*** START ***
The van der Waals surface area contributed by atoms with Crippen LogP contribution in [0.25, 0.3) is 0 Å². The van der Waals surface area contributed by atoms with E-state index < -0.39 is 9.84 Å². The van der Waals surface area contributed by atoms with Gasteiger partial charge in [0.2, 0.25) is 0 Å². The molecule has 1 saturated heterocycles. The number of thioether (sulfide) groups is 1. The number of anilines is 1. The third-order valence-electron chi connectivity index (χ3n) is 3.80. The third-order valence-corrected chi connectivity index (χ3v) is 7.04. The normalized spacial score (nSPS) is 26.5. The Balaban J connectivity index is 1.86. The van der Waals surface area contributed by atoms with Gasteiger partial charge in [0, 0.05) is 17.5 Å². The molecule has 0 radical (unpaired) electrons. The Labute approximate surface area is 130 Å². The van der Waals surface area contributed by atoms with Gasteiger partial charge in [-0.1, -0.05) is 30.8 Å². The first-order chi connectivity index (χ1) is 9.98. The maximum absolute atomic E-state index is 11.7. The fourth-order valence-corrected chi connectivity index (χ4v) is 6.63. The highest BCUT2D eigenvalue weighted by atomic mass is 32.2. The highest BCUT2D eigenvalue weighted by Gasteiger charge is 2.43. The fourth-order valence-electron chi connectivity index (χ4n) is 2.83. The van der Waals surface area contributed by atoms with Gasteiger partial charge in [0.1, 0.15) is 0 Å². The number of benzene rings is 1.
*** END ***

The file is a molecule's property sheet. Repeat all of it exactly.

The van der Waals surface area contributed by atoms with Crippen LogP contribution in [0.25, 0.3) is 0 Å². The van der Waals surface area contributed by atoms with E-state index < -0.39 is 9.84 Å². The van der Waals surface area contributed by atoms with Gasteiger partial charge in [0.2, 0.25) is 0 Å². The molecule has 1 saturated heterocycles. The number of thioether (sulfide) groups is 1. The number of anilines is 1. The third-order valence-electron chi connectivity index (χ3n) is 3.80. The third-order valence-corrected chi connectivity index (χ3v) is 7.04. The normalized spacial score (nSPS) is 26.5. The Balaban J connectivity index is 1.86. The van der Waals surface area contributed by atoms with Gasteiger partial charge in [0, 0.05) is 17.5 Å². The molecule has 0 radical (unpaired) electrons. The Labute approximate surface area is 130 Å². The van der Waals surface area contributed by atoms with Gasteiger partial charge in [-0.1, -0.05) is 30.8 Å². The first-order chi connectivity index (χ1) is 9.98. The maximum absolute atomic E-state index is 11.7. The fourth-order valence-corrected chi connectivity index (χ4v) is 6.63. The highest BCUT2D eigenvalue weighted by atomic mass is 32.2. The highest BCUT2D eigenvalue weighted by Gasteiger charge is 2.43. The fourth-order valence-electron chi connectivity index (χ4n) is 2.83. The van der Waals surface area contributed by atoms with Gasteiger partial charge in [0.1, 0.15) is 0 Å². The number of benzene rings is 1.